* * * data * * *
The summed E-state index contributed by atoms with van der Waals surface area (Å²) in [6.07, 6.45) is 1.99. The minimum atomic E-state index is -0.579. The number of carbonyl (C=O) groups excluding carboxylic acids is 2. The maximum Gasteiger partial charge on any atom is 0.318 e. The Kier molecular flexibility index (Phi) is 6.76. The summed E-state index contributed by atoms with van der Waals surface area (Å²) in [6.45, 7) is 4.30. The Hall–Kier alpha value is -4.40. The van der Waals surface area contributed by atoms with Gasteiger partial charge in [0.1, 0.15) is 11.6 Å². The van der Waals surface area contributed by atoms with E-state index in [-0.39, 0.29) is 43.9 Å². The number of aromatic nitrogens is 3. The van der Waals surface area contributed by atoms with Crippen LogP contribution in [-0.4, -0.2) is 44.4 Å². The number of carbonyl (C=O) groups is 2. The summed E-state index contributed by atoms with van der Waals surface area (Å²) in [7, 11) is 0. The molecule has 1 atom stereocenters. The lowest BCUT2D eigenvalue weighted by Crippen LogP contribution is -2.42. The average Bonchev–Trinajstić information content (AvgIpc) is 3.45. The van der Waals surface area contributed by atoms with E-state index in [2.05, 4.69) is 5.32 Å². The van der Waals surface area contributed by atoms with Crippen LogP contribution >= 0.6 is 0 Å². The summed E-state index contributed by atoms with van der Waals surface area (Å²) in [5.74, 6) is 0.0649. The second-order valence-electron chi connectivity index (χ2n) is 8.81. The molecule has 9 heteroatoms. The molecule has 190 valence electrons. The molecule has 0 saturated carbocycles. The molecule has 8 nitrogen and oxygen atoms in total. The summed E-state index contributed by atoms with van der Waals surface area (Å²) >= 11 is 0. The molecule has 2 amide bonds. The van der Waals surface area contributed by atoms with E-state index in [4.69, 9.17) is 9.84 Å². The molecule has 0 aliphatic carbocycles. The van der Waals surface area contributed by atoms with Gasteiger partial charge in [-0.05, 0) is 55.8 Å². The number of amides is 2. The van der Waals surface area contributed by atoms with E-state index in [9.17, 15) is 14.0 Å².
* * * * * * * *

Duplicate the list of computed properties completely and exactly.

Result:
The summed E-state index contributed by atoms with van der Waals surface area (Å²) in [6.07, 6.45) is 1.99. The minimum atomic E-state index is -0.579. The number of carbonyl (C=O) groups excluding carboxylic acids is 2. The maximum Gasteiger partial charge on any atom is 0.318 e. The Kier molecular flexibility index (Phi) is 6.76. The summed E-state index contributed by atoms with van der Waals surface area (Å²) in [6.45, 7) is 4.30. The Hall–Kier alpha value is -4.40. The van der Waals surface area contributed by atoms with Gasteiger partial charge in [0.1, 0.15) is 11.6 Å². The van der Waals surface area contributed by atoms with E-state index in [-0.39, 0.29) is 43.9 Å². The number of aromatic nitrogens is 3. The van der Waals surface area contributed by atoms with Crippen LogP contribution in [-0.4, -0.2) is 44.4 Å². The number of carbonyl (C=O) groups is 2. The summed E-state index contributed by atoms with van der Waals surface area (Å²) in [7, 11) is 0. The molecule has 1 atom stereocenters. The lowest BCUT2D eigenvalue weighted by Crippen LogP contribution is -2.42. The average Bonchev–Trinajstić information content (AvgIpc) is 3.45. The van der Waals surface area contributed by atoms with E-state index in [2.05, 4.69) is 5.32 Å². The van der Waals surface area contributed by atoms with Crippen LogP contribution >= 0.6 is 0 Å². The summed E-state index contributed by atoms with van der Waals surface area (Å²) in [5.74, 6) is 0.0649. The second-order valence-electron chi connectivity index (χ2n) is 8.81. The molecule has 9 heteroatoms. The molecule has 190 valence electrons. The molecule has 0 saturated carbocycles. The molecule has 8 nitrogen and oxygen atoms in total. The summed E-state index contributed by atoms with van der Waals surface area (Å²) >= 11 is 0. The molecule has 2 amide bonds. The van der Waals surface area contributed by atoms with E-state index in [4.69, 9.17) is 9.84 Å². The molecule has 0 aliphatic carbocycles. The van der Waals surface area contributed by atoms with Gasteiger partial charge in [-0.05, 0) is 55.8 Å². The number of amides is 2. The van der Waals surface area contributed by atoms with E-state index in [9.17, 15) is 14.0 Å².